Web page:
I’m Sam, a serious tech head with experience in, and a passion for, a wide range of Computer Science related fields.

Current occupation

Currently I’m mainly focussing on improving the following of my skills:

  • Math
  • Functional programming
  • ES7+
  • OpenGL
  • WebGL
  • GLSL
  • C# (language used at university)
  • Embedded systems
  • Electronics
  • Artificial neural networks / deep learning
  • Web Development
  • JavaScript (es7+)

Some of the skills I always improve on the side:

  • Epic workflows & development environments
  • Software architecture design
  • Collaboration (through maintainability)

I studied Computer Science in Leeuwarden, at the NHL Hogeschool. My previous study was Application Development at the Friesland College institute. I’m planning to study (for myself) abroad in the near future, feel free to let me know if you’ve got tips.

At the moment I’m mainly focussing on studying (gaining more knowledge), working for myself and making the world a better place. And I’m always up for special projects to work on, so if you want me to help you with that special kind of (tech) project, don’t hesitate to contact me!


Besides all the tech stuff: I’m in my mid twenties, I’m social, I love nature, making people smile, changing the world in a good way, fitness, travelling and (creating) music. Currently I’m located in the Ukraine.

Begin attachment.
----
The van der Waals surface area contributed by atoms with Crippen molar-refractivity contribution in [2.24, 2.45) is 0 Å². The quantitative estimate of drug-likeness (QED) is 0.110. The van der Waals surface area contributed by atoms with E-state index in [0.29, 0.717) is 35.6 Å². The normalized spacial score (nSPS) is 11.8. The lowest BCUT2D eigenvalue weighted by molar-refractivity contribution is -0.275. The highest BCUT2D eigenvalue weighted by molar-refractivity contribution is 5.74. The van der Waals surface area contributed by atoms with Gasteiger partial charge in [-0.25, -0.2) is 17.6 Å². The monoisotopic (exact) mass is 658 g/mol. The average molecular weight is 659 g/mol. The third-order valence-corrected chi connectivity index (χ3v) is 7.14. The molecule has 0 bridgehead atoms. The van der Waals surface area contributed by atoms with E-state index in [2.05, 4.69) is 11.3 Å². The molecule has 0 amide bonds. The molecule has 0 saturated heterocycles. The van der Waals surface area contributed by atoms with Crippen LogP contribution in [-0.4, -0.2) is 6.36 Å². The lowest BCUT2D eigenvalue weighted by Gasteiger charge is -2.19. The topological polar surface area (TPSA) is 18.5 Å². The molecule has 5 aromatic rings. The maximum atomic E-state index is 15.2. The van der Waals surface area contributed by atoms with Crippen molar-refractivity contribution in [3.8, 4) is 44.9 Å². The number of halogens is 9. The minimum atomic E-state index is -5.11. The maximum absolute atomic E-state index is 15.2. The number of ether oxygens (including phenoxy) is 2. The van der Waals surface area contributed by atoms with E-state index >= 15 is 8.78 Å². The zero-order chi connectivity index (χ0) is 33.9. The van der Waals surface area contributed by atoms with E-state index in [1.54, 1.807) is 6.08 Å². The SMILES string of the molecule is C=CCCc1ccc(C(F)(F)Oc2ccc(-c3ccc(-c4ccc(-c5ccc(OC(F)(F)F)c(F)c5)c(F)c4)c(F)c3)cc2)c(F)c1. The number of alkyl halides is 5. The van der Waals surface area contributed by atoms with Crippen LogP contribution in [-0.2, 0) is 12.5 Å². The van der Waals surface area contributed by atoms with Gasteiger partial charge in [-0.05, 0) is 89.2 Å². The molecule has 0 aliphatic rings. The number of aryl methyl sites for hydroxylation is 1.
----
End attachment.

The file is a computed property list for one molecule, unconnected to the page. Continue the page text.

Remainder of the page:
Here’s a picture of me which I used whilst experimenting with fragment shaders. The shader used on this image was used to make videos look like an oldschool movie. The effects of the shader were imitating video tape imperfections due to for example dust particles.


I love to write code for fun that utilizes language features which aren’t always obvious without prior experience and or experimentation. Take for example the lazy evaluation JavaScript demo below, which utilizes the undefined value that a forEach method returns. It also demonstrates the use of default arguments in order to put a variable in a function its scope.

const makeLazy = (f, r = null) =>
  r = (...a) => (...na) => !na.length ? f(a) : r(...a, ...na);
const add = (ns, s = 0) => ns.forEach(n => s += n) || s;

makeLazy(add)(1, 2)(3)(3)();

Whether I write code like the above or not depends on the situation. Taking things into consideration like: what am I writing the code for, who is going to read this code, etc. Depending on the situation, I might write the above logic like this:

const makeLazy = function makeLazy(f) {
  return function recurse(...args) {
    return function (...newArgs) {
      if (newArgs.length === 0)
        return f(args);
        return recurse(...args, ...newArgs);

const add = function add(nums) {
  let sum = 0;
  nums.forEach(num => sum += num);
  return sum;

makeLazy(add)(1, 2)(3)(3)();